Astrophysics and Space Science 10/2011; · 2.06 Impact Factor
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    ABSTRACT: Context: The recent detection of very high-energy (VHE) gamma-ray emission from the direction of the W43 star-forming region prompted us to investigate its stellar population in detail in an attempt to see wether or not it is possible an association. Aims: We search for the possible counterpart(s) of the gamma-ray source or any hints of them, such as non-thermal synchrotron emission as a tracer of relativistic particles often involved in plausible physical scenarios for VHE emission. Methods: We data-mined several archival databases with different degrees of success. The most significant results came from radio and near-infrared archival data. Results: The previously known Wolf-Rayet star in the W43 central cluster and another cluster member appear to be resolved into two components,suggesting a likely binary nature. In addition, extended radio emission with a clearly negative spectral index is detected in coincidence with the W43 cluster. These findings could have important implications for possible gamma-ray emitting scenarios, which we also briefly discuss.
    Astronomy and Astrophysics 07/2011; 532. · 5.08 Impact Factor
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    ABSTRACT: We present the results of an observational photo-polarimetry campaign of the blazar PG 1553+113 at optical wavelengths. The blazar was recently detected at very high energies (> 100 GeV) by the H.E.S.S and MAGIC gamma-ray Cherenkov telescopes. Our high-temporal resolution data show significant variations in the linear polarization percentage and position angle at inter-night time-scales, while at shorter (intra-night) time-scales both parameters varied less significantly, if at all. Changes in the polarization angle seem to be common in gamma-ray emitting blazars. Simultaneous differential photometry (through the B and R bands) shows no significant variability in the total optical flux. We provide B and R magnitudes, along with a finding chart, for a set of field stars suitable for differential photometry.
    Astronomy and Astrophysics 05/2011; 531. · 5.08 Impact Factor
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    ABSTRACT: We present here the results of an observational photo-polarimetry campaign at optical wavelengths of the blazar PG 1553+113, which was recently detected at very high energies (>100 GeV) by the H.E.S.S and MAGIC gamma-ray experiments. Our high-temporal resolution data show significant variations in the linear polarization percentage and position angle at inter-night time-scales, while at shorter (intra-night) time-scales both parameters varied less significantly, if at all. Simultaneous differential photometry (at the B and R bands) shows no significant variability in the total optical flux.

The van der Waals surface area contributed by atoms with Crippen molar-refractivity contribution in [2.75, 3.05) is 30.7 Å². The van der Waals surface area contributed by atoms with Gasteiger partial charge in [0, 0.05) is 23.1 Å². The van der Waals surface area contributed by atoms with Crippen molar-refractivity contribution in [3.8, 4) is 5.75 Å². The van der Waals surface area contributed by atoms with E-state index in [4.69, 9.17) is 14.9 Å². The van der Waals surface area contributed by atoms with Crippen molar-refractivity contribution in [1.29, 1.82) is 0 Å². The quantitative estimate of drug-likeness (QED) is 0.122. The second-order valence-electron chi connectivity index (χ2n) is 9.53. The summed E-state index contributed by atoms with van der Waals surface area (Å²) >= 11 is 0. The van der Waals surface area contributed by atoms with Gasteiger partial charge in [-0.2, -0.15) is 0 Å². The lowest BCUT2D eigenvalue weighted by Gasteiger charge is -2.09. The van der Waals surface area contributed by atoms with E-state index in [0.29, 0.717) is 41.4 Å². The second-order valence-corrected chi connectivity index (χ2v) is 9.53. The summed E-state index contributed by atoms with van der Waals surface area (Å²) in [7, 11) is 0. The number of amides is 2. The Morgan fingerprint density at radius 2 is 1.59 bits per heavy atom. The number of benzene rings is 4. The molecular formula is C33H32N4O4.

Proceedings of the International Astronomical Union 01/2011; 275:190-191.
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    Bulletin de la Societe Royale des Sciences de Liege. 01/2011; 80:644-647.
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    ABSTRACT: We present here a re-analysis of the variability results of a sample of active galactic nuclei (AGN), which have been observed on several sessions with the 2.15 m "Jorge Sahade" telescope (CASLEO), San Juan, Argentina, and whose results are published (Romero et al. 1999, 2000, 2002; Cellone et al. 2000). The motivation for this new analysis is the implementation, dur- ing the last years, of improvements in the statistical criteria applied, taking quantitatively into account the incidence of the photometric errors (Cellone et al. 2007). This work is framed as a first step in an integral study on the statistical estimators of AGN variability. This study is motivated by the great diversity of statistical tests that have been proposed to analyze the variability of these objects. Since we note that, in some cases, the results of the object variability depend on the test used, we attempt to make a com- parative study of the various tests and analyze, under the given conditions, which of them is the most efficient and reliable.
    Boletin de la Asociacion Argentina de Astronomia La Plata Argentina. 01/2011;